R.D. 1, Kearney, Missouri
Bill Seagrass bought an engine in the days when he was young and his kindly friends and neighbors all allowed he had been stung. But he petted it, and groomed it, and he polished till it shoneso at last his friends opined it was a hand some thing to own.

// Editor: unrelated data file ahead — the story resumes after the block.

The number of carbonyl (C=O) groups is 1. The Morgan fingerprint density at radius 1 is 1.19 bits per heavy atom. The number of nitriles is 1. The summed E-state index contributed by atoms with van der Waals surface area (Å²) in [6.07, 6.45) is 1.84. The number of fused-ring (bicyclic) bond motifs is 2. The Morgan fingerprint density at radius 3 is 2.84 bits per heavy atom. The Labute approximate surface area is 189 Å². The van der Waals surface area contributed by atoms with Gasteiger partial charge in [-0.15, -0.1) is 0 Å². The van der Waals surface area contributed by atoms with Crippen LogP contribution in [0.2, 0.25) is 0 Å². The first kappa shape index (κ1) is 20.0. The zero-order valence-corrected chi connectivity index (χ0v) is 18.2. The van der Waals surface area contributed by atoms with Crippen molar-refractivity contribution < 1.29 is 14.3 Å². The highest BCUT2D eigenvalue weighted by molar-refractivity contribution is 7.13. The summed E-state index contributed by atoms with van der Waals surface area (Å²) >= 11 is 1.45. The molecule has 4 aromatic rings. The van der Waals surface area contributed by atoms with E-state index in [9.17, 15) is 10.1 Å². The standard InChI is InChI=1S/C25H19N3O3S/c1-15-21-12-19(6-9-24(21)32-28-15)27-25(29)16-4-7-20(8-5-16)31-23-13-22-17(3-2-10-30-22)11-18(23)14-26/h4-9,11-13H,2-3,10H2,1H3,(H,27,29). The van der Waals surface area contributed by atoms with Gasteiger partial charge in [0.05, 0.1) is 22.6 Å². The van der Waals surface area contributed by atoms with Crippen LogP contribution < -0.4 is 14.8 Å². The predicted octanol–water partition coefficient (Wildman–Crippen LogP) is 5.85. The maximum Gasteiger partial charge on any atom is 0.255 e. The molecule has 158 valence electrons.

Bill Seagrass was no fool, and so, as fast as he was able, he added other pieces of machinery to enable him to grind his feed and saw his wood, to thresh his grain and break new sod for planting sweet corn to be served upon his supper table.
So while his neighbors cling to spade, and turning fork and hoe, and piously declare this world a wilderness of woe Bill Seagrass dons his thinking cap and without too much bustle he plans his work so that machines can substitute for muscle. E. P.